NZXT Doko is a gaming device that extends the range of your gaming PC so you can sit back in comfort and play games on your TV. The idea is that your gaming PC is over there, probably near your router, while your TV is some distance away, probably in a different room. You need to connect Doko to your router using Ethernet with the HDMI output used to connect to your TV. Then, when you run a utility called Sender on your PC, Doko is able to mirror your PC display on your TV.
The four USB 2.0 ports on the NZXT Doko are used to connect a mouse, keyboard and games controller so you can control the PC across your home network and voilà, gaming nirvana on your TV.
Watch via our VIMEO Channel (below) or over on YOUTUBE
- 1080p 30fps PC Streaming
- Four USB ports with USB Over IP technology
- Low Latency Streaming (50-80ms)
- Unchain the Power and Game Library of Your Desktop
- Seamless Connectivity to Multiple PCs (Including Notebooks)
- Wide Support for USB Input Devices
- Perfect for Media Streaming Via Local PC Using Netflix and More
- CPU Wonder Media 8750
- Memory 256MB DDR3
- Boot storage 8MB SPII Flash
- Ethernet Gigabit
- Peripherals 4x USBoIP
- Video output HDMI 1.3
- Video signal 1080p @ 30fps
- Audio Headphone jack
That’s the theory and it works well in practice however there are a number of caveats to bear in mind.
The data stream that travels across your network from PC to Doko obviously depends on your settings so NZXT has set a limit at 1,920×1,080 Full HD and the nature of the 800MHz single core ARM SoC means you can expect a frame rate around 30fps. In fact we played Thief at 38.6fps which isn’t bad at all, however the gaming PC was able to play the game about 45.6fps which is measurably better.
The combination of 800MHz single core CPU and 256MB DDR3 memory is clearly responsible for this relatively slow game play.
When Razer starts to ships its Forge TV we are told it will use a Qualcomm Snapdragon 805 quad-core processor and 2GB of RAM with the ability to play games at 60fps.
Limiting the resolution to Full HD isn’t a problem for most TVs as 4K is relatively rare and the result is network traffic that runs at a manageable 100Mbps to 250Mbps, however network quality is important. NZXT is adamant that you need to use a direct wired Ethernet connection between router and Doko to ensure quality of service. There is no Wi-Fi in Doko and anyone using HomePlug will need to use their best judgement. You have been warned.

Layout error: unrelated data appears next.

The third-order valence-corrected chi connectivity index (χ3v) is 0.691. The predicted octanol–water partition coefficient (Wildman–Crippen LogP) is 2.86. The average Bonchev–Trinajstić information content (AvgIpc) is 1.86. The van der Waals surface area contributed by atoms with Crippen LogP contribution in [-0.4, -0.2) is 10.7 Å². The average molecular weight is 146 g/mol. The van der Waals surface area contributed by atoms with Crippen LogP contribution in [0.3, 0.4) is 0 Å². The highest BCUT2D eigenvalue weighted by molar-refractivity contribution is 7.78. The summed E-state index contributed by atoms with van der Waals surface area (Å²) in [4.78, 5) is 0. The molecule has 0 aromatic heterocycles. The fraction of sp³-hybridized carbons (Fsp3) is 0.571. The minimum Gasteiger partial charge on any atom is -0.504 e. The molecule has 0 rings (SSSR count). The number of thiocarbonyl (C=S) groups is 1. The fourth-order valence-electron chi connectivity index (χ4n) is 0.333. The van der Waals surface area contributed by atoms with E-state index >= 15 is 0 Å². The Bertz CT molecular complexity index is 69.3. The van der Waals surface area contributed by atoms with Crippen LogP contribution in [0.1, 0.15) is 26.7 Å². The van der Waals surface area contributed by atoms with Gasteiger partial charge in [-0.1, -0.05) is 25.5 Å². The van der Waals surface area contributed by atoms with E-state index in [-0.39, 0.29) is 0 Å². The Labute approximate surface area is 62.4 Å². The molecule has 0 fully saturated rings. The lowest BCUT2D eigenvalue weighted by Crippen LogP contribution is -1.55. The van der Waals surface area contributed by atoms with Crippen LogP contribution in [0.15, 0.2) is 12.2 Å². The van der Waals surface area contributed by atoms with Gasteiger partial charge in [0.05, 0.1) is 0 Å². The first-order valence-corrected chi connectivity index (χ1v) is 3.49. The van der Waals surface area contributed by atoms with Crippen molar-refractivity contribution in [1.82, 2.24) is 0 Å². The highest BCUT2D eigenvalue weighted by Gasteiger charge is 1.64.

The Sender software uses technology called USBoIP to install drivers for the input devices that you connect to Doko. These drivers are on your gaming PC so they need to travel across your network connection. At present USB headsets and cameras are not supported however (as you will see in the video) we had a problem with a wired Xbox 360 controller. NZXT told us the solution is to run the game .EXE file in Administrator Mode (i.e. to right click and select) rather than simply clicking the icon on your desktop.
This is annoying but – we hope – easily fixed. It would certainly help if NZXT flagged up this procedure in its support info.
At first glance the limit of Full HD resolution and frame rates around 30fps look like terrible obstacles to game play but in practice this isn’t a major issue. The 50-80ms latency isn’t too critical for solo game play but would be a real problem for hardcore multi-player gaming.
We aren’t impressed by the £99 SRP, and a drop to £80 would be beneficial, but that misses the main point. Doko is marketed as a convenient way to extend the range of your gaming PC yet you have to string an Ethernet cable from your router to your PC and that is most likely to be inconvenient. And messy.
There is also the fundamental point that PC gamers want to play at 2560 or 4K, or to use multiple monitors with frame rates way above 60fps. Having said all that, if you take Doko on its own terms then it actually does a perfectly decent job.
Discuss on our Facebook page, over HERE.
- Video quality from your gaming PC is very good.
- Connection with Sender is straightforward.
- Passively cooled and silent in operation.
- Four USB ports give you all the connections you need.
- Automatic firmware update (provided you have an Internet connection)
- No Wi-Fi.
- Noticeable latency in gameplay.
- Xbox controller doesn’t work unless you muck about with ‘Run as Administrator’
- The price seems rather high for a device aimed at casual gamers.
KitGuru says: NZXT Doko is a handy way of playing PC games on your TV however it is tempting to spend the £99 on a used Xbox 360S or PS3 instead.